Saturday, September 22, 2007: Waves: 2-3 feet out of the south and east. Water clarity: Excellent. Water temps: mainly mid-60s.
The day didn’t pan out as forecast. Some persistent clouds and areas of thick fog made things a tad drab out there until well into the afternoon. Late-day winds were brisk. Also, there was a total downpour from around Spray Beach to Barnegat Light. Not a drop in Town south to Holgate.
Today saw heavy fishing pressure both boat and beach. Catching was not stellar but there were bright spots providing you acknowledge bluefish. Outside Barnegat Inlet and inside Little Egg Inlet, the bluefishing had pulses that included nonstop hooking. Blues are still in the 1- to 2-pound range. Some larger blues are in the system but we’re not into the gators just yet. Considering New England is seeing slammers like they haven’t seen in years, we may be in for a helluva fall for blues over 10 pounds.
The night weakfishing near spans and bulkheads is sizzling. Smaller leadheads with white or pink plastics do well. Large weaks (here and there -- were showing at the Rip in Holgate. They were going for live mullet.
Croakers sitting just off the beach, only boat targets now. They could move to the suds soon. Numbers are not like they had been a couple years back.
It was dim for the folks who went offshore to chunk the canyons. Using numbers that had produced super yft hooking just a couple nights back, a number of boats came up skunked.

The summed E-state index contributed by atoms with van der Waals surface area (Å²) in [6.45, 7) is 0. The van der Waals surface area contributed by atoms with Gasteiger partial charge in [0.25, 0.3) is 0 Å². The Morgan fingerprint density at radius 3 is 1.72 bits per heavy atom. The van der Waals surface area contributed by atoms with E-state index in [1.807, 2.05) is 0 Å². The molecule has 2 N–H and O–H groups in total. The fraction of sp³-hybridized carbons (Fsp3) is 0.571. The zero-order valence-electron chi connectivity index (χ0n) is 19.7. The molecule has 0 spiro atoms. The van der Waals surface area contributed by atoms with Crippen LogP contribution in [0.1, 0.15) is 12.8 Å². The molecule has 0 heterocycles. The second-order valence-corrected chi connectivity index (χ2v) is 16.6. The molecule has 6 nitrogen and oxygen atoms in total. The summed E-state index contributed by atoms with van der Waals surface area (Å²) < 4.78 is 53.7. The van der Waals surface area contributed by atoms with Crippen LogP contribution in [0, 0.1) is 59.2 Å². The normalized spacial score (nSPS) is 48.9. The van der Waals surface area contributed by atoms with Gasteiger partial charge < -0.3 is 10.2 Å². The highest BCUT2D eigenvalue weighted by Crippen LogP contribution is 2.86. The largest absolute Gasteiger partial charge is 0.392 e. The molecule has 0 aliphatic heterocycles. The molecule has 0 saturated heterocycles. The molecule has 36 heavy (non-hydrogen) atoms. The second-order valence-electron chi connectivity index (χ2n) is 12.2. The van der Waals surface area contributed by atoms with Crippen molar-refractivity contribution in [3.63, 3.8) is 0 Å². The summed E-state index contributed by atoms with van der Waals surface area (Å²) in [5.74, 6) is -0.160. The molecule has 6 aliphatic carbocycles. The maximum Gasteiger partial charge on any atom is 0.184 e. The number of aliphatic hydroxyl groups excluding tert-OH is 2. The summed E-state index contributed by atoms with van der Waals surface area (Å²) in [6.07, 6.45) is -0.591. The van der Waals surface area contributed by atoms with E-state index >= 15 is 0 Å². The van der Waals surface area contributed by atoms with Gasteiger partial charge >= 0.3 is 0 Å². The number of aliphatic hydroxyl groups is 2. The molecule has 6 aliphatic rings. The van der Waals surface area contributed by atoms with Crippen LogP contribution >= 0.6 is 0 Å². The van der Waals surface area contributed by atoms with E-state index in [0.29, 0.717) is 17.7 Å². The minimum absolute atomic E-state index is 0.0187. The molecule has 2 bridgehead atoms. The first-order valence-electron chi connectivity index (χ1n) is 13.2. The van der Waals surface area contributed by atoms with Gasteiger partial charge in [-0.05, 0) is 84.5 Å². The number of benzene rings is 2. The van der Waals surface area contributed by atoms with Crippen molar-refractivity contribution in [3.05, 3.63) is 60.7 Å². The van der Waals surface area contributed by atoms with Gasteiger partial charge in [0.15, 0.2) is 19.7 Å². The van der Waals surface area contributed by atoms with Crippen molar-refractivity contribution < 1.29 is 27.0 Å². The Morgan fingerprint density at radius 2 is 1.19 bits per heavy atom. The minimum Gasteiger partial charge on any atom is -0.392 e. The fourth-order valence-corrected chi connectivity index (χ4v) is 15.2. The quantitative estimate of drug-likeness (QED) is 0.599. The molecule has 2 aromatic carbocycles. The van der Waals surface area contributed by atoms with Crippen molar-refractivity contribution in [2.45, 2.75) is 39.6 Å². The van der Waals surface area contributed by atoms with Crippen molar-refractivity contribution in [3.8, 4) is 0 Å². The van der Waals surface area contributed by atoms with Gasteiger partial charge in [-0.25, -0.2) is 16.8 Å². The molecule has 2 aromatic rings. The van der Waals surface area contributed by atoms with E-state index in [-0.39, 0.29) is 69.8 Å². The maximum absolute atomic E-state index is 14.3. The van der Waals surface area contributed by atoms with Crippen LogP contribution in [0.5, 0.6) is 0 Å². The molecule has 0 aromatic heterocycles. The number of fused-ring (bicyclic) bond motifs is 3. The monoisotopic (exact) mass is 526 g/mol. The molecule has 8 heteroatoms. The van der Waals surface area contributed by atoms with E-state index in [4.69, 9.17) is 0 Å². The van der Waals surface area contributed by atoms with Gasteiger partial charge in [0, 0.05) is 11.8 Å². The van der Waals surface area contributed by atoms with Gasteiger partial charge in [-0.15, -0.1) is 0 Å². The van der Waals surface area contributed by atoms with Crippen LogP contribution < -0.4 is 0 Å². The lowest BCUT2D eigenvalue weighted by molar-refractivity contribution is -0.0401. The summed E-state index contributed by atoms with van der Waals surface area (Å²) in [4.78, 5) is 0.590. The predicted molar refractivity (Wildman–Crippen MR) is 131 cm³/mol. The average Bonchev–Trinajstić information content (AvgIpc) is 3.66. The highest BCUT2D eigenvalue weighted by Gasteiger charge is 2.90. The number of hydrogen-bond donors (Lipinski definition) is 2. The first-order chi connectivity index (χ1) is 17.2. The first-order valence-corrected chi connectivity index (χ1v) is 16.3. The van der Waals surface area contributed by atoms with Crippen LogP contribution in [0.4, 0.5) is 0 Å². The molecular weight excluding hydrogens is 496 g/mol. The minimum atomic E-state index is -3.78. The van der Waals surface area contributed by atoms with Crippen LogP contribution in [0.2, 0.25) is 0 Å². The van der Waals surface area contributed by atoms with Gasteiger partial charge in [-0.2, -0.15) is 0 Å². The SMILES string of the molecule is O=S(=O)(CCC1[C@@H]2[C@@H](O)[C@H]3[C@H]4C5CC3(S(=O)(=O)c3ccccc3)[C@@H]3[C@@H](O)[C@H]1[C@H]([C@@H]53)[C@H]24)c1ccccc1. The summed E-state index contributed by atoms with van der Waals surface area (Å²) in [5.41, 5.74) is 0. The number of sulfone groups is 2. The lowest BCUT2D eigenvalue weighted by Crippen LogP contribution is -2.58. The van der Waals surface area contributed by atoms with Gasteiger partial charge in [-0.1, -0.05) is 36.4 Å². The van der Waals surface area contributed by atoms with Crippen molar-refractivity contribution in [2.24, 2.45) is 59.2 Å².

Odd tale of the day: A regular reader, Mike, was telling me today about a recent trip to Cape Cod. The bassing was super and the bluefishing was epic. Nothing odd about that, though. The utter oddity was his tale of harbor seals interfering with anglers working slammers. Here’s how he heard it: The seals would get between the anglers and the blues. When a blue was hooked, the seals would dash to the hooked fish and grab it. Anglers then had to let line out, allowing the seal to swim off with the blue. Now comes the freaky part. The seals would separate the head (and plug) from the body of the fish by rapidly chewing through the blue. The angler would then be able to recover his plug – with head still hooked. Hey, you know a great tale should be aired, allowed to breath, like a fine wine.
HOLGATE HAPPENINGS: A few weeks back the migrating barn swallows in Holgate were early and plentiful. Soon those frantically flying flocks tapered off and it looked as if they had departed. Then this weekend saw the arrival barn swallows in numbers like I’ve never seen. Interestingly, the Holgate area had been loaded with greenhead flies. The tens of thousands – maybe hundreds of thousands – of barn swallows, insect eaters of the highest order -- seem to have put a huge dent in the greenhead population. Mega-thanks to those wildly banking birds.